Theranostics Image (Click on the image to enlarge.)
 Figure 5 

Low-dose Mel suppressed calcium channel and MAPK1 expression in DRG neurons. Real-time PCR and Western blotting from different groups with β-actin as an internal standard: Primary cultured DRG neurons were subjected to different treatments as follows: (A) Vel group (treated with vehicle), 100 μM Mel group (treated with 100 μM Mel) and 100 μM Mel+L group (treated with 100 μM Mel and 100 µM luzindole), ***P<0.001 vs. Vel group, ###P<0.001 vs. 100 µM Mel; (B) Vel group (treated with vehicle) and 1 mM Mel group (treated with 1 mM Mel), ***P<0.001 vs. Vel group; n=8 in all groups

Theranostics Image (Click on the image to enlarge.)
 Figure 6 

RORα activation by Mel inhibited MAPK1 and calcium channel down-regulation via MT2. Real-time PCR and Western blotting from different groups with β-actin as an internal standard: Primary cultured DRG neurons were subjected to different treatments as follows: (A) 1 mM Mel+Con siRNA group (treated with 1 mM Mel and control siRNA), 1 mM Mel+MAPK1 siRNA group (treated with 1 mM Mel and MAPK1 siRNA), ***P<0.001 vs. 1 mM Mel+Con siRNA; (B) and (C) 1 mM Mel group (treated with 1 mM Mel), 1 mM Mel+200 µM ML-176 group (treated with 1 mM Mel and 200 µM ML-176), 1 mM Mel+RORα siRNA group (treated with 1 mM Mel and RORα siRNA), **P<0.01 vs. 1 mM Mel ***P<0.001 vs. 1 mM Mel; (D) 100 µM Mel group (treated with 100 µM Mel), 100 µM Mel+C group (treated with 100 µM Mel and 200 µM CGP52608), 100 µM Mel+C+RORα siRNA group (treated with 100 µM Mel, 200 µM CGP52608 and RORα siRNA), 100 µM Mel+L group (treated with 100 µM Mel and 200 µM luzindole), ***P<0.001 vs. 100 µM Mel, ###P<0.001 vs. 100 µM Mel+C; (E) 100 µM 8MP group (treated with 100 µM 8MP), 100 µM 8MP+C group (treated with 100 µM 8MP and 200 µM CGP52608), 100 µM 8MP+C+RORα siRNA group (treated with 100 µM 8MP, 200 µM CGP52608 and RORα siRNA), ***P<0.001 vs. 100 µM Mel, ###P<0.001 vs. 100 µM Mel+C; n=8 for all groups.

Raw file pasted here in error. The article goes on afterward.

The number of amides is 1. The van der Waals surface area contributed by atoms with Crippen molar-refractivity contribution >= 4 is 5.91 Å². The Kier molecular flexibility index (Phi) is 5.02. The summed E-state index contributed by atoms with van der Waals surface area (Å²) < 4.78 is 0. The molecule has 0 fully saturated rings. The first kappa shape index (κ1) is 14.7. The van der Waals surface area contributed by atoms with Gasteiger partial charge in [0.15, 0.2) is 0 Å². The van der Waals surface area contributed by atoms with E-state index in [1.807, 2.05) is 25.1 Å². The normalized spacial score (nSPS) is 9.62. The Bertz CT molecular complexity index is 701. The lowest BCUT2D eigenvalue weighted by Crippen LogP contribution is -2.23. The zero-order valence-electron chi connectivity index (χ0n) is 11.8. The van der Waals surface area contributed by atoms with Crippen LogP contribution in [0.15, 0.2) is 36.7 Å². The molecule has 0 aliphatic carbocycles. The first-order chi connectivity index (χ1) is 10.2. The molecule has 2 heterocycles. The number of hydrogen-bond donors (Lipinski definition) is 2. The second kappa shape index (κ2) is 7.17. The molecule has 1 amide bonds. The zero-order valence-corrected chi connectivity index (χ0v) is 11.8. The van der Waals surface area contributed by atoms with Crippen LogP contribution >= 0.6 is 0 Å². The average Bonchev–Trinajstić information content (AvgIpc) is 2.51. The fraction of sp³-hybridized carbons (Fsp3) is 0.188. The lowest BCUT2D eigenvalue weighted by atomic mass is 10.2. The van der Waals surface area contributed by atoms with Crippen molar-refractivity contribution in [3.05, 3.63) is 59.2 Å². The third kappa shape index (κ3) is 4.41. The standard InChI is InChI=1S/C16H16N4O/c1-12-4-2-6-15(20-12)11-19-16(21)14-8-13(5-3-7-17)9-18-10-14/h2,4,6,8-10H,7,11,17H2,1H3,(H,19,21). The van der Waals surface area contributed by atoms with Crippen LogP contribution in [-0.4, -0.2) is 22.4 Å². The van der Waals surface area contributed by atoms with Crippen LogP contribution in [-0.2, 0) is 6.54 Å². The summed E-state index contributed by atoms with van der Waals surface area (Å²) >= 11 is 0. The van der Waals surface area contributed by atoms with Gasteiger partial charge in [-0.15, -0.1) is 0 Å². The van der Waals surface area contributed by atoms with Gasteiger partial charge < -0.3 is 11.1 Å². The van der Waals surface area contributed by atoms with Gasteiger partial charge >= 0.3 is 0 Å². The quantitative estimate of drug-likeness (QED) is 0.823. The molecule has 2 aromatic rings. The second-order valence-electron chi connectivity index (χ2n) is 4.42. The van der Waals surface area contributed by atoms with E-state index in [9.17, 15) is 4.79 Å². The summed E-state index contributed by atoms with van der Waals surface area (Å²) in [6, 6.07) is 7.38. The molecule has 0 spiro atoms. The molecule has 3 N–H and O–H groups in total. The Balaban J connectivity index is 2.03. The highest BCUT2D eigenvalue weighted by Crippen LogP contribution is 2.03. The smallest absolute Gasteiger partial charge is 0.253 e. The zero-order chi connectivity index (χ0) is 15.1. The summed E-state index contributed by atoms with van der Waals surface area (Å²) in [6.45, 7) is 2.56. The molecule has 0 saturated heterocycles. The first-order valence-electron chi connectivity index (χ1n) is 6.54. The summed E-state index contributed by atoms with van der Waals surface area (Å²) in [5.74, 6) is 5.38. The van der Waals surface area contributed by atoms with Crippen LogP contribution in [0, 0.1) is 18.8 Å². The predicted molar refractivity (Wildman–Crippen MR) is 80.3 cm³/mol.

Theranostics Image (Click on the image to enlarge.)
 Figure 7 

Regulation of NOS1 signaling in the DRG neurons was independent from the MT2 receptor and RORα nuclear receptor. (A) Gene Ontology analysis of MT activation by 1 mM Mel in primary DRG neurons; (B) Pathway network analysis of 19 pain-related DEGs in the 1 mM Mel group; (C) The Venn diagram analysis of the 46 pain-related DEGs in the 1 mM Mel group and 100 μM 8MP group (the black number represents the overall DEGs and the red number represents the pain-related DEGs); (D) Real-time PCR and Western blotting of NOS1 under different treatments in DRG neurons. The primary cultured DRG neurons were treated with different reagents as follows: Vel group (treated with vehicle), 1 mM Mel group (treated with 1 mM Mel), 1 mM Mel+L group (treated with 1 mM Mel and 200 µM luzindole), 100 μM Mel+ML-176 group (treated with 100 μM Mel and 200 µM ML-176), 100 μM 8MP group (treated with 100 μM 8MP), and 200 μM CGP52608 group (treated with 200 µM CGP52608); ***P<0.001 vs. Vel; n=8 for each group.

Theranostics Image (Click on the image to enlarge.)

Regulation of NOS1 signaling by Mel in DRG neurons was independent of MT2 receptor and RORα receptor

Microarray analysis was used in primary cultured DRG neurons treated with 1 mM Mel followed by Gene Ontology annotations of DEGs revealed the enrichment of genes in several pathways, including the immune response, the response to lipopolysaccharide, collagen fibril organization, and the inflammatory response (Fig. 7A). Nineteen pain-related DEGs in the 1 mM Mel group were used to analyze the pathway network. The analysis revealed that the calcium signaling pathway accounted for most of the DEGs involved in the Mel-related pain signaling including P2X purinoceptor 7 (P2rx7), nitric oxide synthase, brain (NOS1), endothelin B receptor (Ednrb), and beta-2 adrenoceptor (Adrb2) (Fig. 7B). We subsequently compared the pain-related DEGs between the 1 mM Mel group and 100 μm 8MP group and observed the existence of 12 common DEGs between the two groups in the Venn diagram (Fig. 7C). The upward/downward trends of the 12 common genes in the 1 mM Mel and 100 μm 8MP group were similar (Table 2). Further examination revealed that NOS1 was the unique gene in the calcium signaling pathway in the 1 mM Mel group.